In addition, a 2020 survey report found that only 60% of students own a laptop. More than half of the students reported not having a quiet place to study. Students who received funding through the National Student Financial Aid Scheme (NSFAS), a program for students below the poverty line, were disproportionately affected. Therefore, 90% of students claimed that the only device they own is a smartphone.

Student Protests

The deadly Soweto Uprising of 1976, which protested Afrikaans as the language of instruction in South African schools, was the first of many student-led movements to raise awareness of the inequalities in education.

Since then, students have continued to demand that higher education in South Africa be affordable, accessible and decolonized. In 2015, the Rhodes Must Fall movement at The University of Cape Town was a campaign for the removal of a Cecil Rhodes statue, a figure symbolic of South Africa’s Apartheid past and the colonization that prevails in the university.

The Fees Must Fall Movement

In the same year, the Fees Must Fall movement ignited when the University of Witwatersrand in Johannesburg declared a tuition increase of more than 10% for the following year, along with other institutions expected to follow suit. The movement was successful because former president Jacob Zuma decided to eliminate tuition increases in 2016, according to Global Citizen.

The movement reignited that same year when The Commission of Inquiry into Higher Education and Training asserted that fees would continue in 2017. President Zuma announced that education would be free through NSFAS to those whose annual household income was less than R350,000 ($22,456).

In 2019, students protested against historical debt, the cost of tuition that NSFAS does not pay for, as well as the “missing middle” class that do not qualify for aid but cannot afford tuition.

The Wits Asinamali Movement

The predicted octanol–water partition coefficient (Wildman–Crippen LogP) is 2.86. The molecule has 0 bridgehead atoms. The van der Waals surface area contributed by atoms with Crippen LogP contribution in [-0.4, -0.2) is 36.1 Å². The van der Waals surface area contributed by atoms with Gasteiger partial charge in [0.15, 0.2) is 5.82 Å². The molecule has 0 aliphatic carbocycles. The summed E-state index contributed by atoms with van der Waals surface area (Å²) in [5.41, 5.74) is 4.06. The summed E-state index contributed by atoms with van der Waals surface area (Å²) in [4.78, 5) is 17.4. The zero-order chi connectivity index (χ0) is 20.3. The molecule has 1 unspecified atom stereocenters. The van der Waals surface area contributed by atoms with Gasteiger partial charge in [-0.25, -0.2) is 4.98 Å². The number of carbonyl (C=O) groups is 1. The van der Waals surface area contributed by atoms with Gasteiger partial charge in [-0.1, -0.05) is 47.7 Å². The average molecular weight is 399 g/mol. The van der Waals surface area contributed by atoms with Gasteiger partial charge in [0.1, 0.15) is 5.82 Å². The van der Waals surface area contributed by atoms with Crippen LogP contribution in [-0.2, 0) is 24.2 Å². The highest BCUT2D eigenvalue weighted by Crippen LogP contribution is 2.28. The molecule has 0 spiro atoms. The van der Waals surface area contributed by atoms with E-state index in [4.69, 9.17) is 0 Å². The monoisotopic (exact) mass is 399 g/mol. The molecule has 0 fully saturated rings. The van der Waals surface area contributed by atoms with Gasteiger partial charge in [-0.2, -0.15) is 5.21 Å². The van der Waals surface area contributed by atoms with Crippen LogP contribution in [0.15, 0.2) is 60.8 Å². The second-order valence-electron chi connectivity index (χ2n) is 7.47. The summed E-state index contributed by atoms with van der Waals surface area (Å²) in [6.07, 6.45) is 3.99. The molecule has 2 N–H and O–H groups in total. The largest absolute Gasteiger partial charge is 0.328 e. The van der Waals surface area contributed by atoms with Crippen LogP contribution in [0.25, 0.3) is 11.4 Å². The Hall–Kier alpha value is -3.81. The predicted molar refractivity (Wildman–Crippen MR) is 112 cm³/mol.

The latest movement in 2021, Wits Asinamali, which translates to “we do not have money,” occurred when minister Blade Nzimande announced that due to a decrease in funding first-year students could not benefit from NSFAS. Many students with historical debt were unable to register as well.

The students managed to raise R4 million to aid those who cannot afford tuition at Witwatersrand University and the university allowed those with historical debt to still register for classes.

Despite the low enrollment of black students, higher education in South Africa has failed to meet the needs of the expanding prospect of new students. However, students are holding policymakers and universities accountable by demanding that their education be affordable, accessible and inclusive. Countless students have been met with adversity, but they have made strides in advocating for a more equitable higher education system.

– Amy Helmendach
Photo: Flickr

Child Displacement
Child displacement impacts children across all sectors and nations. As of 2020, more than 33 million children are living in forced displacement. This includes 11.8 million child refugees, 1.3 million asylum-seeking children, 20.4 million children displaced within their own country and 2.9 million children living in internal displacement as a result of natural disasters. Here is some information about child displacement in developing nations.

The Types of Child Displacement

A few types of child displacement exist. These include: